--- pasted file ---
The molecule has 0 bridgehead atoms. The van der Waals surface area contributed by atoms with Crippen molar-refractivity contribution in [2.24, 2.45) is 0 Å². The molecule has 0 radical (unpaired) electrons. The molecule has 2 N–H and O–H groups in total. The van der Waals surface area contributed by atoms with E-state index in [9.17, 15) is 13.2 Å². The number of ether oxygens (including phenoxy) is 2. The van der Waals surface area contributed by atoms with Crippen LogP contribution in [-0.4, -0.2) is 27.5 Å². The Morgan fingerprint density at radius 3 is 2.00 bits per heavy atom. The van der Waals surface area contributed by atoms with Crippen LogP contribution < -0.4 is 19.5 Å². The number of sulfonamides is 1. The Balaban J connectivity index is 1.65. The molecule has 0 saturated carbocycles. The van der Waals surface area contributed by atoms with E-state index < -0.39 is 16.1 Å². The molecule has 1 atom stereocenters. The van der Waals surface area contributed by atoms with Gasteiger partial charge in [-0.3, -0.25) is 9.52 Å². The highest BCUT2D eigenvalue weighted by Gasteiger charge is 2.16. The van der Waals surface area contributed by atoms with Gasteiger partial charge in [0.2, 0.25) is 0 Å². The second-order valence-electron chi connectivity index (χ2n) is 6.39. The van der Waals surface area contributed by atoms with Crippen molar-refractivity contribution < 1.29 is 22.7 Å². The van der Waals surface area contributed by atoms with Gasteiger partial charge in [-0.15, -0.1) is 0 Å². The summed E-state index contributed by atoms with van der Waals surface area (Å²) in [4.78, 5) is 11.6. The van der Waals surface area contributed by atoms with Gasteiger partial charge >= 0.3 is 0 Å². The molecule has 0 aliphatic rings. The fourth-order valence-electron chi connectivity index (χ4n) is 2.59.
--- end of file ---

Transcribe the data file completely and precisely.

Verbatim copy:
The molecule has 0 bridgehead atoms. The van der Waals surface area contributed by atoms with Crippen molar-refractivity contribution in [2.24, 2.45) is 0 Å². The molecule has 0 radical (unpaired) electrons. The molecule has 2 N–H and O–H groups in total. The van der Waals surface area contributed by atoms with E-state index in [9.17, 15) is 13.2 Å². The number of ether oxygens (including phenoxy) is 2. The van der Waals surface area contributed by atoms with Crippen LogP contribution in [-0.4, -0.2) is 27.5 Å². The Morgan fingerprint density at radius 3 is 2.00 bits per heavy atom. The van der Waals surface area contributed by atoms with Crippen LogP contribution < -0.4 is 19.5 Å². The number of sulfonamides is 1. The Balaban J connectivity index is 1.65. The molecule has 0 saturated carbocycles. The van der Waals surface area contributed by atoms with E-state index < -0.39 is 16.1 Å². The molecule has 1 atom stereocenters. The van der Waals surface area contributed by atoms with Gasteiger partial charge in [-0.3, -0.25) is 9.52 Å². The highest BCUT2D eigenvalue weighted by Gasteiger charge is 2.16. The van der Waals surface area contributed by atoms with Gasteiger partial charge in [0.2, 0.25) is 0 Å². The second-order valence-electron chi connectivity index (χ2n) is 6.39. The van der Waals surface area contributed by atoms with Crippen molar-refractivity contribution < 1.29 is 22.7 Å². The van der Waals surface area contributed by atoms with Gasteiger partial charge in [-0.15, -0.1) is 0 Å². The summed E-state index contributed by atoms with van der Waals surface area (Å²) in [4.78, 5) is 11.6. The van der Waals surface area contributed by atoms with Gasteiger partial charge >= 0.3 is 0 Å². The molecule has 0 aliphatic rings. The fourth-order valence-electron chi connectivity index (χ4n) is 2.59.